# Direct proof unclear

1. Oct 23, 2009

### njama

"A direct proof is a proof in which the truth of the premises of a theorem are shown to directly imply the truth of the theorem's conclusion."

Here are the premises:
(P -> R) ^ (Q -> S) ^ (~P) ^ (P v Q)

and the conclusion:

(S v R) ^ (~P)

Now what I do not understand why we are using expressions that are implications are not equivalency?

Let me start the prrof.

(1) ~P premise
(2) P v Q premise
(3) From discjunctive simplification we got:
(P v Q) ^ (~P) -> Q
(4) (Q->S) premise
(5) From detachment i.e (Q->S) ^ Q -> S
(6) P -> R premise
(7) from (6) ~P v R

And I didn't come up with the conclusion? What is the problem with this direct proof?

Shouldn't I use equivalent expressions and not implications?

2. Oct 23, 2009

### Werg22

Which proof system are you using?

3. Oct 24, 2009

### njama

Its called direct proof in propositional calculus.

But the real problem is not every time implication works as same as equivalency.

For ex.

The first proof.

(P -> R) ^ (Q -> S) ^ (~P) ^ (P v Q) -> (S v R) ^ (~P) (tautology)

When substituting (P v Q) ^ (~P) -> Q

like

(P -> R) ^ (Q -> S) ^ Q-> (S v R) ^ (~P) is not tautology

Practically the direct proof is substituting implication in the expression, which I believe is not valid.

4. Oct 24, 2009

### Moo Of Doom

But from S, you should be able to prove S v X for any proposition X.

5. Oct 24, 2009

### njama

I do not understand. Please explain how.

6. Oct 24, 2009

### Moo Of Doom

I don't know how in your particular system, but there's often an axiom of disjunction introduction, similar to the conjunction elimination you've been doing so far:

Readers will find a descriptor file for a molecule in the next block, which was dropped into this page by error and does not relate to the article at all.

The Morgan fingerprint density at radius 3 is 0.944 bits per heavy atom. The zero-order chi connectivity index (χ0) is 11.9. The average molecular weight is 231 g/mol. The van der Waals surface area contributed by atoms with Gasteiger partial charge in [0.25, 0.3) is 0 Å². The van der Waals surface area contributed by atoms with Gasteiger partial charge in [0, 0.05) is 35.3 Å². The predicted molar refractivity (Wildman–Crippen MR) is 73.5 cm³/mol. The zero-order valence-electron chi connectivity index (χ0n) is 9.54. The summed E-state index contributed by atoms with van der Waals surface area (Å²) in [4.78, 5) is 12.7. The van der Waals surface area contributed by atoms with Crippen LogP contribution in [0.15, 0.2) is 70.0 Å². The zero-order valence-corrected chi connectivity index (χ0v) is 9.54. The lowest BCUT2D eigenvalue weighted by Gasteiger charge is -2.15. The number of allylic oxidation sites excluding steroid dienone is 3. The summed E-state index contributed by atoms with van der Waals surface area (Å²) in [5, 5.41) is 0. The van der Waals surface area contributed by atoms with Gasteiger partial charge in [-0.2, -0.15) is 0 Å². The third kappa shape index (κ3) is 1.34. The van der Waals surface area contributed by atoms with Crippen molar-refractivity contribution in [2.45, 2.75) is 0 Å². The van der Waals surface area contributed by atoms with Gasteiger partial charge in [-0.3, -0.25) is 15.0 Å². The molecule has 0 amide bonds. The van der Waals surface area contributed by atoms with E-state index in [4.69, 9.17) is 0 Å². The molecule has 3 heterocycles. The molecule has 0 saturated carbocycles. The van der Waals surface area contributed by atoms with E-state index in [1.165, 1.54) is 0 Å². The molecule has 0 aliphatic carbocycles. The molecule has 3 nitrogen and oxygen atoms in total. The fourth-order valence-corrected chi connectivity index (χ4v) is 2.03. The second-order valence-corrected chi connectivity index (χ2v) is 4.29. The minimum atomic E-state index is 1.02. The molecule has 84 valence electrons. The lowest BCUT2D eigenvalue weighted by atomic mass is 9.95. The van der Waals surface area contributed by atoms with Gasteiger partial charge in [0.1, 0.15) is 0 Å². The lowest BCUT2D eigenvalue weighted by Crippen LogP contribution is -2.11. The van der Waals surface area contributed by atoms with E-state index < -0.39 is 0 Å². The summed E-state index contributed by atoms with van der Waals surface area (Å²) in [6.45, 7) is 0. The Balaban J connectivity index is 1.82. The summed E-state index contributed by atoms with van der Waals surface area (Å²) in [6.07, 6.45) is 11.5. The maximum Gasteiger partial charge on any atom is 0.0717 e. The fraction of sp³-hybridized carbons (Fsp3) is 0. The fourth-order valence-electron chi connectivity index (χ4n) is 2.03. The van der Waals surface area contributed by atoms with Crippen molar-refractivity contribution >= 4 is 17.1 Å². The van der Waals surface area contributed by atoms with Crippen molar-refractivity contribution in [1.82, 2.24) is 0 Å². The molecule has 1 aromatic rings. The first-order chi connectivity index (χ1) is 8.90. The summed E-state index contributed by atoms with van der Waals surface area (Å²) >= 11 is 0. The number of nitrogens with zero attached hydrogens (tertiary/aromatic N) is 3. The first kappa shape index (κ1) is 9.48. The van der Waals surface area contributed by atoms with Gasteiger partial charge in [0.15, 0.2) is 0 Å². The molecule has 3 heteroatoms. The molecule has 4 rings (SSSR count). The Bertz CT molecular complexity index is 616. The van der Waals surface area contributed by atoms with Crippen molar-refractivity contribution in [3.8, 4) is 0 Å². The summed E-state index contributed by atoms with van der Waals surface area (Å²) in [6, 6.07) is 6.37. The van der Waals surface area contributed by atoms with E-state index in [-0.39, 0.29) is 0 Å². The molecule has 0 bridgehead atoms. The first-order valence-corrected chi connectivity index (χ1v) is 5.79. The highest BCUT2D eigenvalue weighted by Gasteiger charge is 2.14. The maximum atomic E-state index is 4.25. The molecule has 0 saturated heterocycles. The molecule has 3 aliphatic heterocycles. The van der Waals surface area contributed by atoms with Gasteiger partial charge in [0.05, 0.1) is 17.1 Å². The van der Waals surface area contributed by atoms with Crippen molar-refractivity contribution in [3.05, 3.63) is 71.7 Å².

(conj. elim.) (A ^ B) => A
(disj. intro.) A => (A v B)

7. Oct 25, 2009

### njama

Ok, my question is:

(P -> R) ^ (Q -> S) ^ (~P) ^ (P v Q) -> (S v R) ^ (~P)

Would be correct to substitute

(~P) ^ (P v Q ) -> Q as it is equivalent expression to Q as follows (because of disjunctive simplification):

(P -> R) ^ (Q -> S) ^ Q -> (S v R) ^ (~P)

?? Is this valid?

It is not. So why the proof says:

(1) A proof must end in a finite number of steps.

(2) Each step must be either a premise or a proposition that is implied from previous steps using any valid equivalence or implication.

(3) For a direct proof, the last step must be the conclusion of the theorem.

The (2) says that.

8. Oct 25, 2009

### njama

Any help, please? Could somebody possibly explain my why the direct proof is valid?

Thank you.

9. Oct 25, 2009

### Moo Of Doom

(~P) ^ (P v Q) implies Q, but it is not equivalent to Q (since Q says nothing about whether or not P holds). Thus, you cannot simply substitute it for (~P) ^ (P v Q) in an expression.

The steps don't need to involve substituting the things into the original formula, but just noting what other statements follow from the premises.

10. Oct 25, 2009

### njama

Yes, the steps does not involve substituting, but it is same like substituting things.

I didn't manage to prove the expression above, because it is something wrong with this direct proof. Just look at my first post and see where I am stuck.

11. Oct 25, 2009

### Moo Of Doom

You were fine up to and including step 5.

(1) ~P premise
(2) P v Q premise
(3) From disjunctive simplification we got:
(P v Q) ^ (~P) -> Q
(4) (Q->S) premise
(5) From detachment i.e (Q->S) ^ Q -> S

Then here your next steps should be something like

(6) S -> (S v R) by disjunction introduction
(7) (S v R) ^ (~P) from (6) and (1)

And (7) is what you wanted to prove.

12. Oct 25, 2009

### njama

Thanks.

But you used premise ~P already in step (3).

Is it valid to use it again?

13. Oct 25, 2009

### Moo Of Doom

Of course. You can use a premise as often as you want. It remains true throughout the entire proof.

14. Oct 26, 2009

### njama

And does p,q,s have any truth value, for example. true or false through the process?

Do we suppose from the start that the premises are true?

15. Oct 26, 2009

### Moo Of Doom

Yes, in a direct proof one assumes the premises are true, and derives statements from that.

16. Oct 26, 2009

### njama

Thank you.

And can we prove it like this:

(P -> R) ^ (Q -> S) ^ (~P) ^ (P v Q)

t(P->R) = T

t(Q->S)=T

t(~P)=T

t(P v Q)=T

Since the premises are true.

t(P)=F

From t(F v Q) =T, t(Q)=T

From t(T->S)=T, t(S)=T

From t(F->R) = T t(R)=T or t(R)=F

Substituting in the conclusion:

(T v R) ^ (T) <=> T ^ T <=> T

Is this valid?